Mary Brand . The prisoner Richardson sent for me to the Noah's Ark; she told me the man had given her the things to lie with her; we had a pot of beer; the man said he would make it up for 12 s. I took her on one side, and said she had better make it up, it was but a trifle she said she would not, because he had given them to her.
Q. to prosecutor. Did you offer to make it up with the prisoner?
Prosecutor. No, they proposed to make it up with me; she never said I gave her the cloaths, before she said it here in court.
Both Acquitted .
359. (L) Samuel Moody was indicted, for that he on the 20th of June , about the hour of two in the night, the dwelling-house of Robert Bigge did break and enter, and stealing two flat irons, value 12 d. a towel, value 12 d. a linen handkerchief; value 6 d. a cloaths-brush, value 1 d. and three pounds of veal, the property of the said Robert . ||
Robert Bigge . On Friday the 20th of June I removed from Five-bell-alley, Little Moorfields, into Grub-street ; in the hurry of removing, I had intermixed my things very promiscuously together; at night I thought I had got them all safe into my house in Grub-street; we went to bed, and soon after two o'clock on the Saturday morning I was alarmed by the calling of several voices in the street, that my house was broke open, and I was robbed, and the prisoner taken. I came down as soon as I conveniently could, and found the prisoner at the bar in custody of a watchman.
Q. Who locked the door?
Bigge. The street-door was safely locked; the back-door was bolted with two bolts; there was a window-shutter, that I fear was not properly secured; the sash-window was down; the watchman told me he had catched the prisoner with the greatest part of his body in at that window, and had pulled him out by his legs; he shewed me a handkerchief, in which were tied up two flat irons, a round towel, a piece of veal, and a piece of bread; they were tied up in the handkerchief, and safe in my house before I went to bed, which was a little after eleven o'clock, which he said he found upon the prisoner.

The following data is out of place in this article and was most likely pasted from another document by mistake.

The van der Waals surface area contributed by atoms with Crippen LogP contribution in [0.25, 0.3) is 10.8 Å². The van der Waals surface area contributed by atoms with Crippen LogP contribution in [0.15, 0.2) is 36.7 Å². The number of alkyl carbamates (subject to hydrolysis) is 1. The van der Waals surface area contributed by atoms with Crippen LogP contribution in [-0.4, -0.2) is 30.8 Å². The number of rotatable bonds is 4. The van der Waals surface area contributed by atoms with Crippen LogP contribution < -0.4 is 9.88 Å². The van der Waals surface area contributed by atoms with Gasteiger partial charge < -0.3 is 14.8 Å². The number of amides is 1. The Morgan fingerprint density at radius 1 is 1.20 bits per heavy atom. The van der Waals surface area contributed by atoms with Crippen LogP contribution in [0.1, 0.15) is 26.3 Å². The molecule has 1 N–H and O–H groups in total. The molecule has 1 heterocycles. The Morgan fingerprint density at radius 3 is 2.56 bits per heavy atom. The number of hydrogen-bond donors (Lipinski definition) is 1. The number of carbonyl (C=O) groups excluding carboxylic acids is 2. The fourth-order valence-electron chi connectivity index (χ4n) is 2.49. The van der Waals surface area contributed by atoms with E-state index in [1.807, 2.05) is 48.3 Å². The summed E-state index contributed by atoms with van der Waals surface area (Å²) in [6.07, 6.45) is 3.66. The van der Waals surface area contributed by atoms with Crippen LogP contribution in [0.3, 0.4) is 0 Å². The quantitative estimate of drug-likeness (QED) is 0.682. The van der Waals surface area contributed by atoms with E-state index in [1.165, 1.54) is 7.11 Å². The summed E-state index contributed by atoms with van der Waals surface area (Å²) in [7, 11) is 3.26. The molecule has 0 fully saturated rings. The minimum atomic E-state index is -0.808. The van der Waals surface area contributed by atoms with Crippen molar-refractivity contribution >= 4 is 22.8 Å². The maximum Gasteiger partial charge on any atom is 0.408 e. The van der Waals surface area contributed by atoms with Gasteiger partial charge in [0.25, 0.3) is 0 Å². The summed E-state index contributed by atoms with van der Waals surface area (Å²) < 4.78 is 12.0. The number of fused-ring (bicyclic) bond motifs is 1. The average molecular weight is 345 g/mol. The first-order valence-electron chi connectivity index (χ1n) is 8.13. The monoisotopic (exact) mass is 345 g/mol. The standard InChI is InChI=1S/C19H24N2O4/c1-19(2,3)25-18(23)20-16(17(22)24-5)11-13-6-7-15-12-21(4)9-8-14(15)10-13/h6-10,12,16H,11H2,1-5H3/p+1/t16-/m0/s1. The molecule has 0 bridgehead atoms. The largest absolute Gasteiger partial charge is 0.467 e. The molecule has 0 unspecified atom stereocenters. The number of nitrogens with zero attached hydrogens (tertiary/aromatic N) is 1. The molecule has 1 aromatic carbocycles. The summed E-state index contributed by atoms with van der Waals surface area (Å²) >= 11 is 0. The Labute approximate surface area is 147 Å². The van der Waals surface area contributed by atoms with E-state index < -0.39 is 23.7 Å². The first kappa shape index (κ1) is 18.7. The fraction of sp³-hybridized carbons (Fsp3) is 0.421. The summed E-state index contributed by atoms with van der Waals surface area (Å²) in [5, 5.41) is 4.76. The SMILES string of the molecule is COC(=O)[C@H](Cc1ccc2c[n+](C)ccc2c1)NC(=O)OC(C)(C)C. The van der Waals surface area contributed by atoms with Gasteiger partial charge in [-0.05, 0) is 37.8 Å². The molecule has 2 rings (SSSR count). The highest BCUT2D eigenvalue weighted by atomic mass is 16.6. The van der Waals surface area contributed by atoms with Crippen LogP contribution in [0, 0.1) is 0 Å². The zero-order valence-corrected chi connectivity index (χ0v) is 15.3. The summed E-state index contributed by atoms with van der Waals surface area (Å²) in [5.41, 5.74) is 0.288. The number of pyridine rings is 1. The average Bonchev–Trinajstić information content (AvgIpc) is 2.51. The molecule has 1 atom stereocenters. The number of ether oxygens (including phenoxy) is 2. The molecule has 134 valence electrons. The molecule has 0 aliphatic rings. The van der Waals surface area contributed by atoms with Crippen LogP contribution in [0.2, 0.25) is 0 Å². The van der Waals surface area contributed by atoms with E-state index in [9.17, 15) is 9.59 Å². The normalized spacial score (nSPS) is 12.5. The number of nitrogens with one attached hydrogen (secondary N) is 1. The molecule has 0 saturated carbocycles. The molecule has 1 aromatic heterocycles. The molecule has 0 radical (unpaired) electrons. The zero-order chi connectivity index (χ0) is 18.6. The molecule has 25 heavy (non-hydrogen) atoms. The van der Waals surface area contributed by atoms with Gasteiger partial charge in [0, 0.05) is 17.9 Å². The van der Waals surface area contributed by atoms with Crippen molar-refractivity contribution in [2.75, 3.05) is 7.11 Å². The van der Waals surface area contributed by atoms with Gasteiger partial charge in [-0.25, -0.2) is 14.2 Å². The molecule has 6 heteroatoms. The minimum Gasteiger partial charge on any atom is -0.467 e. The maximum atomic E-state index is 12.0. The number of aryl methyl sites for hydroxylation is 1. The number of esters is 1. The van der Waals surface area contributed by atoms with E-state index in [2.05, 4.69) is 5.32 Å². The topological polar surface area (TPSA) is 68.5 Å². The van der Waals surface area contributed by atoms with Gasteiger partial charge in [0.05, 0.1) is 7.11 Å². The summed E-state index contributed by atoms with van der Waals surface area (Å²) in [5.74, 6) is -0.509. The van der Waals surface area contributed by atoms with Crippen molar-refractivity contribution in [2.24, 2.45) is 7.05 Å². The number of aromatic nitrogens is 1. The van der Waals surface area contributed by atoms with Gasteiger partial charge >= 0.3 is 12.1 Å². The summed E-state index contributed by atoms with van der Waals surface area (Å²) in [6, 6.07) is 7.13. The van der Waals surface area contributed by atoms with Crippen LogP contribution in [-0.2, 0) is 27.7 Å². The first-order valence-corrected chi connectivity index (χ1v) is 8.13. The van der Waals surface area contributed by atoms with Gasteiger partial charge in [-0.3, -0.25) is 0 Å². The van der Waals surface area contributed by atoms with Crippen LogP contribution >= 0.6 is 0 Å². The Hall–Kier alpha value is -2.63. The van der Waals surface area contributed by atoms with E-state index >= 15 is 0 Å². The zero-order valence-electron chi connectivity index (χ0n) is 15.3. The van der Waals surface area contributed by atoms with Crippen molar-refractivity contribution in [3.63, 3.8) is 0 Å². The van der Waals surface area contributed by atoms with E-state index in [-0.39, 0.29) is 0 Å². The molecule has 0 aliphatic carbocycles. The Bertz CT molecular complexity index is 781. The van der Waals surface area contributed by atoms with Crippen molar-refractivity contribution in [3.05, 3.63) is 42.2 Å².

Thomas Yates . I am a watchman; about one o'clock the prisoner, another man, and a woman, came by me; they said nothing to me, nor I to them: they went up the street and were gone about half an hour; then I saw the other man and woman come from the prisoner; soon after that, I heard something fall, which I take to be the flat irons. I went and saw the prisoner on the opposite side the way to Mr. Bigge's house; I saw him look at the handkerchief which he had in his hand; he set it down by the side of the house, and crossed the way, and went directly in at Mr. Bigge's parlour-window; I went and took hold of his feet, and pulled him out; he was all in but one foot: I said, what business have you here, and whether he belonged to the house: he said he was doing no harm; when he was out, he struggl ed very hard to get away; but I held him fast till assistance came. A man looked out at a window at the next house when he heard us, and said, hold him fast, I will be with you presently. He came down; I desired him to get a cord, which he did, and I tied the prisoner's hands behind him; then I knocked at the door for the gentleman of the house, he came down; I showed him the handkerchief and things in it; (the things mentioned in the indictment, except the veal, produced in court.)
John Barton . About half an hour after two that morning, the watchman called for assistance; I looked out, and saw him have hold of a man's legs at the window; the prisoner began to be resolute; I got a cord, and we tied him round one hand; he offered to hit me on the face; then I flung up his heels, and tied his other hand, and brought him, like a person going to the gallows. Mr. Bigge came down, and owned the handkerchief, and things in it; in the mean time, the brush dropped out of the prisoner's bosom; when we came to the watch-house the prisoner said, the other man that had been with him, whom he called Murphy, and his wife, were the two people that enticed him to do it, and they left him in it; this he said also before Mr. Alderman Cockayne.
Mary Bigge . I am wife to the prosecutor; that morning I came down to the door, the watchman, or somebody else, shewed me the handkerchief and things; I know them to be mine; one of the flat irons has a remarkable hole at one and, by which I can with safety swear to it; the other things I know to be our property.